Unlike common belief, giving all kids a trophy does not encourage them to improve, it may actually cause them to underperform (Merryman).  In fact, giving too many trophies lowers expectations and, as a result, kids feel more satisfied with last place (Grossman). If a child receives an award for last place, then it makes it seem not so bad, and they feel as if they did just as good as everybody else. Although encouraging children is necessary, constantly telling them that they are special and more important than everyone else has negative effects. This may cause kids to  develop the quality of narcissism, just as the mirror in Snow White symbolizes.  Other traits this causes children to have are “irresponsible and unmotivated”(Grossman). Imagine walking into work and being paid just for walking through the door. Wouldn’t that cause there to be no motivation? Why try any harder when it is known that just as much will be earned by not trying than there would be by trying really hard?  Once this goes too far, children don’t try to advance in a certain area and are not as competitive because they feel they will get an award no matter what (Merryman). 

According to Luke Schultheis, former basketball player and a second place finisher, participation trophies are not a good idea. “My team came in second place and we didn’t receive a trophy. I feel that trophies mean more only if you win first place. If I would’ve received a trophy, I would’ve felt as if I didn’t deserve it and I felt that just playing didn’t automatically give me the right to a trophy.” Added on to previous evidence, this suggests that those who don’t have a background with participation trophies still feel the urge to win and want to win a genuine trophy, while those who do don’t bother to compete because they take a trophy for granted. 

A study that was performed by researchers Bradley Morris and Shannon Zentall in order to observe kid’s reactions to being complimented revealed that when kids drawings were described as impeccable, they focused twice as hard on fixing their mistakes than those who weren’t congratulated on their talent (Merryman).  Underlying this study is the belief that kids who are surpassed by others give up and kids who are congratulated feel the need to impress even more.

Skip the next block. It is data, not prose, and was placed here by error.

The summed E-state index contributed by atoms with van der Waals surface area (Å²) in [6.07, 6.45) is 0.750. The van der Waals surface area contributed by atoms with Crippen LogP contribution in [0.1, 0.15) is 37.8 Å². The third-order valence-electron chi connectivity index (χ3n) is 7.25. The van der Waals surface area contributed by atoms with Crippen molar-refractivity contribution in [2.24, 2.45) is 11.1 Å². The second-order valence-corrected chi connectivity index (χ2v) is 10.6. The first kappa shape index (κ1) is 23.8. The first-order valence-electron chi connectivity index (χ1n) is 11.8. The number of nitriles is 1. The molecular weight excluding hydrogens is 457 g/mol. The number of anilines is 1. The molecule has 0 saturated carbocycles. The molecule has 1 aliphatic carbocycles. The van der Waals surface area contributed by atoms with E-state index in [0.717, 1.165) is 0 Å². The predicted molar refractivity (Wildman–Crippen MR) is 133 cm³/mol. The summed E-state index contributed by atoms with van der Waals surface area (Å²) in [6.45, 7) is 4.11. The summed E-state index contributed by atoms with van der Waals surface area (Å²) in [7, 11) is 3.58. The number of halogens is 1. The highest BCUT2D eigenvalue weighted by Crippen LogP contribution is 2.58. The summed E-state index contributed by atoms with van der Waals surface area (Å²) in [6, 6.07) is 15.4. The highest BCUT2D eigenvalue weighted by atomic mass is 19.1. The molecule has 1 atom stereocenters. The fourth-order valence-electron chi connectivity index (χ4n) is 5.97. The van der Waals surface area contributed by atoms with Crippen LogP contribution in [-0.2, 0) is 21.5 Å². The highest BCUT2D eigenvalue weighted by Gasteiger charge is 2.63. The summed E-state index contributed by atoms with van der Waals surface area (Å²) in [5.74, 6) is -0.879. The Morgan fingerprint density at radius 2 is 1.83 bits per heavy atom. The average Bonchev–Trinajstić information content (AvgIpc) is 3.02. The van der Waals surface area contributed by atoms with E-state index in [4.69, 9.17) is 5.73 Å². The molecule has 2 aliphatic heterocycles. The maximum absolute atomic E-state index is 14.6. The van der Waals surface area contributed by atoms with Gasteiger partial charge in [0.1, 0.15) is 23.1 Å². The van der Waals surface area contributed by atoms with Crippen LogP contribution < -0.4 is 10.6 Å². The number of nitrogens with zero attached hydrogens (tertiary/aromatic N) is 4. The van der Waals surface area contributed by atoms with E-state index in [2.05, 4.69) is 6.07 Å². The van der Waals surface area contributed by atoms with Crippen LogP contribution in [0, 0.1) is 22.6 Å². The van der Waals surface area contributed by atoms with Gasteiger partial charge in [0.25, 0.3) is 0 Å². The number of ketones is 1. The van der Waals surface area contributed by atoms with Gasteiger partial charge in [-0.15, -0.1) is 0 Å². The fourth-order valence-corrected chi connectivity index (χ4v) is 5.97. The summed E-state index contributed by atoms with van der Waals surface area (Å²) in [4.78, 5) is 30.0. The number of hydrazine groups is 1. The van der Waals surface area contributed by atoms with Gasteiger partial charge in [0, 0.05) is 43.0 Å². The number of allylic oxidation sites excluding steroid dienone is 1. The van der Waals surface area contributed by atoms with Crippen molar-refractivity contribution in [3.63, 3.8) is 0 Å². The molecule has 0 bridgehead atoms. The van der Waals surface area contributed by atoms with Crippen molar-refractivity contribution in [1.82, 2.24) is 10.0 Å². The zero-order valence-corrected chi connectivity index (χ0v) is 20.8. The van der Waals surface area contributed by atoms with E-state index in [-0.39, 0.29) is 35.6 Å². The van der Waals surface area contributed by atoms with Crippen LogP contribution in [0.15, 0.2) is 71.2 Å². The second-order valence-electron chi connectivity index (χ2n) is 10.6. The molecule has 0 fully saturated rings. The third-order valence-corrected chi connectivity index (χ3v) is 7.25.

Another reason participation trophies should be eliminated is because they are protecting children from overcoming struggles and difficulties. A doctor at Washington University, C. Robert Cloninger argues, “If you constantly reward a kid, you spoil them, and you don’t build a capacity for them to be resilient to frustration”(Grossman). This is significant because it gives kids the wrong message. They will suddenly get very stressed when things get difficult because they are not used to doing things wrong. 

There are steps that can be taken to prevent children from believing that everybody is a winner and that they are more important than others. Be sure to encourage them, but not too much. Make sure that they earn the things they receive. If given an allowance, make sure they did the chores they needed in order to earn that. Also, be careful when enrolling children in a sport. By teaching them now that not everybody wins, it will be doing them a favor later. If they grow up believing this, it will be difficult for them to change. So, before making a final decision for a team, it would be a good idea to look into the details. If the words “Here, everybody is a winner” or “Trophies for all” come up, continuing to search would not be a bad idea.